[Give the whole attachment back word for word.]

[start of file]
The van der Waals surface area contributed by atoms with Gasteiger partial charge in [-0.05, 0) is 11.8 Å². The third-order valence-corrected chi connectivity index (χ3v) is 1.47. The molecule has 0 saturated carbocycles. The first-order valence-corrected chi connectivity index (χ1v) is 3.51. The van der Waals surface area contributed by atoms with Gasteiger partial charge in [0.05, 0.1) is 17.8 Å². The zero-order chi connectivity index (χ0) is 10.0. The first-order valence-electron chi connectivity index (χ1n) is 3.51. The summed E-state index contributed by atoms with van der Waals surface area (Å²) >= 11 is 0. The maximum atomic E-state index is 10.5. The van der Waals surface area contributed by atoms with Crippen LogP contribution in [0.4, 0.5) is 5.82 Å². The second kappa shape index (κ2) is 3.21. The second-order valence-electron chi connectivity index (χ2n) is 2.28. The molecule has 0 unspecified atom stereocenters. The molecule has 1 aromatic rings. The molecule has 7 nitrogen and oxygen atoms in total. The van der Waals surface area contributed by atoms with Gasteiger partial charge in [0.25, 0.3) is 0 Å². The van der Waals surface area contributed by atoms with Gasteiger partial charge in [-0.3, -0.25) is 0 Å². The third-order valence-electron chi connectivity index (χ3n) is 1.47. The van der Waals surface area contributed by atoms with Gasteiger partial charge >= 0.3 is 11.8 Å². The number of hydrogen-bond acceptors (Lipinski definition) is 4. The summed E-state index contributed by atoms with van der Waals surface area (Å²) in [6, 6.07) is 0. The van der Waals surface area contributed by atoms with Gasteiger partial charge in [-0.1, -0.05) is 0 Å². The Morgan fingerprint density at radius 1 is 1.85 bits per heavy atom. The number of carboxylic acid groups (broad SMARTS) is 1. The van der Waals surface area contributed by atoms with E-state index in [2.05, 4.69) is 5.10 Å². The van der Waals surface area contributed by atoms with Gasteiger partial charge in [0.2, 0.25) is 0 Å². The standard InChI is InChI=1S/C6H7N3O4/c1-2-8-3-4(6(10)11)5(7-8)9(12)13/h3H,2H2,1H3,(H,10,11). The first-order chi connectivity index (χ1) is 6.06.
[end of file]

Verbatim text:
The van der Waals surface area contributed by atoms with Gasteiger partial charge in [-0.05, 0) is 11.8 Å². The third-order valence-corrected chi connectivity index (χ3v) is 1.47. The molecule has 0 saturated carbocycles. The first-order valence-corrected chi connectivity index (χ1v) is 3.51. The van der Waals surface area contributed by atoms with Gasteiger partial charge in [0.05, 0.1) is 17.8 Å². The zero-order chi connectivity index (χ0) is 10.0. The first-order valence-electron chi connectivity index (χ1n) is 3.51. The summed E-state index contributed by atoms with van der Waals surface area (Å²) >= 11 is 0. The maximum atomic E-state index is 10.5. The van der Waals surface area contributed by atoms with Crippen LogP contribution in [0.4, 0.5) is 5.82 Å². The second kappa shape index (κ2) is 3.21. The second-order valence-electron chi connectivity index (χ2n) is 2.28. The molecule has 0 unspecified atom stereocenters. The molecule has 1 aromatic rings. The molecule has 7 nitrogen and oxygen atoms in total. The van der Waals surface area contributed by atoms with Gasteiger partial charge in [0.25, 0.3) is 0 Å². The van der Waals surface area contributed by atoms with Gasteiger partial charge in [-0.3, -0.25) is 0 Å². The third-order valence-electron chi connectivity index (χ3n) is 1.47. The van der Waals surface area contributed by atoms with Gasteiger partial charge >= 0.3 is 11.8 Å². The number of hydrogen-bond acceptors (Lipinski definition) is 4. The summed E-state index contributed by atoms with van der Waals surface area (Å²) in [6, 6.07) is 0. The van der Waals surface area contributed by atoms with Gasteiger partial charge in [-0.1, -0.05) is 0 Å². The Morgan fingerprint density at radius 1 is 1.85 bits per heavy atom. The number of carboxylic acid groups (broad SMARTS) is 1. The van der Waals surface area contributed by atoms with E-state index in [2.05, 4.69) is 5.10 Å². The van der Waals surface area contributed by atoms with Gasteiger partial charge in [0.2, 0.25) is 0 Å². The standard InChI is InChI=1S/C6H7N3O4/c1-2-8-3-4(6(10)11)5(7-8)9(12)13/h3H,2H2,1H3,(H,10,11). The first-order chi connectivity index (χ1) is 6.06.